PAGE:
Part of the daily grind for residents, visitors will find the Buenos Aires subte provides fluorescent-hued flickerings of insight into the lives of porteños of all incomes.

In among tired workers, embracing couples and entire families on day trips, panhandlers make their pleas, vendors plug anything from chewing gum to mini-sewing machines and musicians belt out tunes of varying quality.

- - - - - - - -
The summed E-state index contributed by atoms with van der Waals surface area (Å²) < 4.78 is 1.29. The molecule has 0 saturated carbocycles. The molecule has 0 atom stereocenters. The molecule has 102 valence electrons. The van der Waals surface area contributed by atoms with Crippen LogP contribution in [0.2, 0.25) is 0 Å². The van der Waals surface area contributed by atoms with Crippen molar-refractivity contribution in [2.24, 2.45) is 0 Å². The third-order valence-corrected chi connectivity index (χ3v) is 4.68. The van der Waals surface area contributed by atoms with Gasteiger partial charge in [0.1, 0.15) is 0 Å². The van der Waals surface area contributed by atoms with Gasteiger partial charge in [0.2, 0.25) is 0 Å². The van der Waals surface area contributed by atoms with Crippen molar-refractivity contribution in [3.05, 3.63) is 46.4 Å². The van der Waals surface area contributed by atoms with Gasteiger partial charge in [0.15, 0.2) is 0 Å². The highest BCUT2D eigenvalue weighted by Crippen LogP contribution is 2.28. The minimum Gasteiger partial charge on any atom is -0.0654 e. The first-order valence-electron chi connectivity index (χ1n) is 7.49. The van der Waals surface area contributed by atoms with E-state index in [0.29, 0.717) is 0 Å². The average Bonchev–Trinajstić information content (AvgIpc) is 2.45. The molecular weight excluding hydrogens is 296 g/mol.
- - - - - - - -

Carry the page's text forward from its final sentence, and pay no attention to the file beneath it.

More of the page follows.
Buenos Aires was the 13th city in the world to get a subway system and today, the oldest subway coaches in service worldwide still run on the historic línea A.

The network consists of six lines, líneas A – E and H and covers over 52.4km of the capital. Tourists will find the subte is relatively clean, goes to the majority of attractions and is faster and easier to navigate than the more complex bus system.

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Published June 2012.